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After the use of antibiotics, what happens to the Clostridium difficile endospores that...

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candyland28 | Student, Undergraduate | eNotes Newbie

Posted May 8, 2013 at 12:38 AM via web

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After the use of antibiotics, what happens to the Clostridium difficile endospores that have been lying dormant in the large intestine?

 

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ncchemist | eNotes Employee

Posted May 22, 2013 at 11:57 PM (Answer #1)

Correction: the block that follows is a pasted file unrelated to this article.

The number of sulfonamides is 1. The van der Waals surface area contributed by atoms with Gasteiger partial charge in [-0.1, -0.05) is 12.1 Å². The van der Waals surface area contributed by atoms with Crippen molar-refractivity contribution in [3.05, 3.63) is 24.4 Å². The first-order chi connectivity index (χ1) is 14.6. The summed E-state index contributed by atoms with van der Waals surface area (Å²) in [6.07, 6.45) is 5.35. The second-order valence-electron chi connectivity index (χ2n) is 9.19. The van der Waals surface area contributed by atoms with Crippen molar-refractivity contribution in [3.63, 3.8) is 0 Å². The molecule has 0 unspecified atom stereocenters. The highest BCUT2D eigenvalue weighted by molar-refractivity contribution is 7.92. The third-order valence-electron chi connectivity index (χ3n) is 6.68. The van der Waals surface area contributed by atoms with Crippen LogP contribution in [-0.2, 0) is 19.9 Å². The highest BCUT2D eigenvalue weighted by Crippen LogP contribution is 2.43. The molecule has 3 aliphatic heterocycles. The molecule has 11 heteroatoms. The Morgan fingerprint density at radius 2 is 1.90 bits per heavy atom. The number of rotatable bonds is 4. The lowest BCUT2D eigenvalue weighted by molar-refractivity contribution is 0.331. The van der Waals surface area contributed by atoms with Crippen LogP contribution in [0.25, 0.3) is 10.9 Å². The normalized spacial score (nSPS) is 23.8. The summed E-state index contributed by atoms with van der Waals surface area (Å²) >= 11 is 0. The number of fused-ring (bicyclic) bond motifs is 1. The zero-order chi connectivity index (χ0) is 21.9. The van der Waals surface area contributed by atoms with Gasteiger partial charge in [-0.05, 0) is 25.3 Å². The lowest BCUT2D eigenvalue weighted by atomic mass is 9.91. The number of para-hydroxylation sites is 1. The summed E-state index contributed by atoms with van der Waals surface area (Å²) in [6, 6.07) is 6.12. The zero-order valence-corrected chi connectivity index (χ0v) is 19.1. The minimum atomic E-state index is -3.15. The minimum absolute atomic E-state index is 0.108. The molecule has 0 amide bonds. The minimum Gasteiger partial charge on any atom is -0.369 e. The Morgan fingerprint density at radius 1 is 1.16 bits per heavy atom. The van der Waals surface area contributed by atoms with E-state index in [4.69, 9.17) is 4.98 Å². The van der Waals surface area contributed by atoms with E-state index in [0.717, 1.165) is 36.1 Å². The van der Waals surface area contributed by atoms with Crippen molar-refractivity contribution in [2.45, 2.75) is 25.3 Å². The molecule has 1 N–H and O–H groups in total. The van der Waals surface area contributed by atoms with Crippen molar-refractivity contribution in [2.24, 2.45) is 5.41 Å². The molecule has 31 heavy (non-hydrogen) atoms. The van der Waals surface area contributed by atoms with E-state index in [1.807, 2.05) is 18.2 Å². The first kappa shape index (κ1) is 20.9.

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You are only allowed to ask one question at a time so I edited down accordingly.  Clostridium difficile is a gram positive bacteria that can reside in the intestines of humans.  Under normal circumstances, it is vastly outnumbered by the natural "gut flora", or the diverse array of normal, healthy bacteria that reside in the human gut to help break down food molecules for digestion and absorption.  Clostridium difficile exists inside hard spores that help protect it.  After taking a broad spectrum antibiotic that temporarily eliminates much of the gut flora, the C. difficile spores are unharmed and can now populate the intestines without competition from other bacteria.  C. difficile can cause serious irritable bowels and abdominal pain if left untreated.  It requires a more harsh antibiotic treatment.

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